Wednesday, July 29, 2009

Writer's Block

I'm eyeball deep in work right now, revisions to Tiger Eyes and Devil in Disguise are coming along very nicely and the first drafts of Angel of Darkness and Dance with the Devil are also coming along very nicely. And that's a load off my mind, because new ideas are still coming, different from the current ideas, and I think that's due, in part, to being so productive.

This time last year, I was stalled out on one of my WIP (I can't quite remember if it was TE or DID, but it was one of them) and it was a pretty scary thing for me. I've always felt the need to write, always had a story of some sort simmering in the back of my mind. Well, this time last year, it felt like that well had finally dried up and that's a pretty frightening prospect for a writer.

But then NaNoWriMo came around and I signed up for it. I had no idea what I was going to work on, and it didn't matter. This wasn't necessarily going to be a story for anyone else's eyes but my own. It didn't have to be perfect. It just had to be 50k words in 30 days.

With the pressure off, the all-powerful muse showed up. I wrote two stories, the total combined word count putting me over the 50k mark. After NaNo ended, not only did I have the feeling of accomplishment at having met the challenge, I had those stories percolating in the back of my mind again.

If you'd asked me last year, I'd have said I had writer's block. Now, I don't know if I even believe in writer's block. For me, I was getting too rigid in my planning stages. I tried to outline the entire book. Tried to know every little nugget of info about my characters. It worked for getting to know the characters, but it totally killed any interest I had in writing about them. Turns out, I need to know very little about them in order to tell their stories. I get to know them as I write, not before. If I know too much about any part of the book, the story dies on me and I find myself struggling to make things fit where my outline said they should, instead of letting them unfold as they needed to throughout the story.

So, if there is such a thing as writer's block, the cure then is to write. Write whatever you want, no matter how good or how crappy it is. Just yesterday, I wrote a love scene, about 1.5k words and, within a few minutes of finishing it, I cut it right back out. It didn't fit. But, what it did do was get me through a sagging spot in the middle of the book. So, it took me to the next scene, which was actually the scene I needed instead of the love scene. A major turning point was reached, and the love scene that ultimately proved unnecessary at that point in the story, was relegated to my edits file. I'll probably put it back in later (it was a good, steamy scene and I liked it, it just didn't work at that point in the story. It was filler then, as opposed to moving the story forward, like it will later on.)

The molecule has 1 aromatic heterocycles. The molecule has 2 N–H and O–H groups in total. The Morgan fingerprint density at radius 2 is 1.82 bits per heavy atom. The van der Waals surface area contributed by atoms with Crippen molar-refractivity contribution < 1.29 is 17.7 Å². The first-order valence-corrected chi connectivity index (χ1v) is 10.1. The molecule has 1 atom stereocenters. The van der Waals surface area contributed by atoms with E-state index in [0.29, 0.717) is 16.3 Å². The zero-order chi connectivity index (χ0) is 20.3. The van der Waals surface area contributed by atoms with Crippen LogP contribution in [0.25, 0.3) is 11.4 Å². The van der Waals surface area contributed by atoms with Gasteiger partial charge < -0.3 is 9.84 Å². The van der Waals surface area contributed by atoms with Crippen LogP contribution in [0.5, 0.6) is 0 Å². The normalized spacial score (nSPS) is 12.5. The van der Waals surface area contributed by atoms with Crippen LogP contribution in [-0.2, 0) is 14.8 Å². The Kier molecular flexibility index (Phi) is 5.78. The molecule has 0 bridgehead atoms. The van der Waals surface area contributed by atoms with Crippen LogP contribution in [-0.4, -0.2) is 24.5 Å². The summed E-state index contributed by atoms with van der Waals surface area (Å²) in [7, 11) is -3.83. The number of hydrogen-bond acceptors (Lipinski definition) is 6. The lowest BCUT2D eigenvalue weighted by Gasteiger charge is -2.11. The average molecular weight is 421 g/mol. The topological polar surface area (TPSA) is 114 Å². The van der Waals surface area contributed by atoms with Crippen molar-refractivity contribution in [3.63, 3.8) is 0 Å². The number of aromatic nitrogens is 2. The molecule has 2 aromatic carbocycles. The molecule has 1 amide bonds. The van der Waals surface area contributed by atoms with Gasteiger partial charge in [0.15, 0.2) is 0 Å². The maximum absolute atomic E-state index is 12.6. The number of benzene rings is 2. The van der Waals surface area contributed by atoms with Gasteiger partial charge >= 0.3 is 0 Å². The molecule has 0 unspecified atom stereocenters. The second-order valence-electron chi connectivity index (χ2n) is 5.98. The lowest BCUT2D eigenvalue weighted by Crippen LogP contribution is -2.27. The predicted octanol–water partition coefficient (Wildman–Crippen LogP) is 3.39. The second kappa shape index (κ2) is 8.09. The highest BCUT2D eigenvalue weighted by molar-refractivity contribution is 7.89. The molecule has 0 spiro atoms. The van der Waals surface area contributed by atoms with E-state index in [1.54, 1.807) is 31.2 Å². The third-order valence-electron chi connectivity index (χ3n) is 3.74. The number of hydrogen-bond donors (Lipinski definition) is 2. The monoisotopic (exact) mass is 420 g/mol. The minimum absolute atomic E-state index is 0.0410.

I try not to stress over making each word perfect now. The junk can stay as long as it needs to, but I know that the right words, the right scene, will come eventually. It may not happen when I'm actively revising - but could pop into my head as I drift off to sleep - but it will happen. I don't even need to know the ins and outs of my main characters at first. I learn about them as they come alive (realized one of my heroes was actually married before he met the heroine this way.) In doing so, writing's become fun for me again as well. And that sends the muse into overdrive and kicks writer's block clear to the curb.


Lori W. said...

"So, if there is such a thing as writer's block, the cure then is to write."

Quoted for truth.

I don't believe in writer's block, personally...slumps? slowdowns? difficulties? Heck yeah. Writer's block? No way.

Excellent blog post. :)

Kim said...

Thanks - I have to give you and SP props since you both gave me the idea! I like that theory rather than the one that says, "I'm stuck, so I'll walk away and maybe I'll go back, maybe I won't."